Listen to teacher: Sound advice from top ATAR achievers
TWO of Ipswich’s highest scoring ATAR students have credited good old fashioned hard work as the difference between success and mediocrity in the tumultuous year that has been 2020.
St Edmund’s College student Thomas Parker scored 99.4 in the new ATAR system – the equivalent of an OP 1 under the old system.
His St Eddie’s classmate Max Banditt scored 97.8, putting himself among the top 10 per cent of students across Queensland.
Both have set themselves up for a bright future, and both credited the long hours they put into their schooling during those uncertain weeks of lockdown.
“A lot of positive reinforcement comes from your teacher in the classroom,” Thomas said.
“I spent six hours a day working my backside off, whereas some students I know did an hour or so.
“I think the difference this year was not starting assignments the night before they are due, don’t ignore draft feedback, and take the advice you are given by teachers wholeheartedly.”
Max paid tribute to the extra work teachers put in during the COVID phase to ensure students had the resources they needed to succeed.
“Our teachers were really good in setting us up with a timetable. We were able to individually contact them with any questions,” he said.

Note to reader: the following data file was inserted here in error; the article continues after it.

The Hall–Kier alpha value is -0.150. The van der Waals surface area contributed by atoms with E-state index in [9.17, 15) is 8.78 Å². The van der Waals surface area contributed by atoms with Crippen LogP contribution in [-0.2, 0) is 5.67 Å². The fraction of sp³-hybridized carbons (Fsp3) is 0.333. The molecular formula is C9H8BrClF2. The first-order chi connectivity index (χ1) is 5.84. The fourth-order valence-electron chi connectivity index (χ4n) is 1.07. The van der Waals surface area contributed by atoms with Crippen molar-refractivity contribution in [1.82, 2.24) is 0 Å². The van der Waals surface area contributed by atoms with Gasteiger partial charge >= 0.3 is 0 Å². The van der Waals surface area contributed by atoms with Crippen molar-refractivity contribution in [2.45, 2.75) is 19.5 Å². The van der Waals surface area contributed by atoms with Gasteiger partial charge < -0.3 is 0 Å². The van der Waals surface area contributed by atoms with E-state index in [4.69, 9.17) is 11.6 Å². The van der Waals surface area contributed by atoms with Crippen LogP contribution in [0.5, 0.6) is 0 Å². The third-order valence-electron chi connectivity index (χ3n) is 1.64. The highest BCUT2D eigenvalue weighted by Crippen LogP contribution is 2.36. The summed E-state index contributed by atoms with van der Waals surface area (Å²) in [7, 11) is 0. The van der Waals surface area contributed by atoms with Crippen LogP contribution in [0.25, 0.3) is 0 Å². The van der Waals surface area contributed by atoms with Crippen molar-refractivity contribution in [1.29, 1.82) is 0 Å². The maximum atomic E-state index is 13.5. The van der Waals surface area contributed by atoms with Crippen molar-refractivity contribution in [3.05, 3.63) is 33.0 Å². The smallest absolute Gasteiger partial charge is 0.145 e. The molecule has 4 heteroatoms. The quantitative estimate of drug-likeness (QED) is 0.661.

“It was tempting to sit around and do nothing for a while at that time, especially with nobody there to push you.
“I worked a little bit longer on those days because sometimes it was tough to understand the work. Some days it was a solid eight hours.”
With his ATAR all but guaranteeing him his chosen degree of Bachelor of Pharmacy at UQ, Thomas is already looking ahead to getting into medicine, though he is yet to decide exactly which field.
Meanwhile, Max is keen on being an elite sports physio and already spent this year following well-known Ipswich sports doctor Roy Saunders around the sporting fields – an experience he said cemented his career choice.
Max is awaiting offers from either UQ or Griffith University on January 14.
Both lads are working part-time jobs to support themselves but are looking forward to relaxing a bit before getting back into serious study in 2021.
“It feels more like we have just survived this year than anything,” Thomas said.
“The relief of it being all over is enough for me.”
In the first year of the ATAR system, 49,600 Queensland students graduated, with 44,295 receiving a Queensland Certificate of Education and 26,042 receiving an ATAR score.
Thirty students received an ATAR of 99.95, while 694 received an score between 99.95 and 98.90.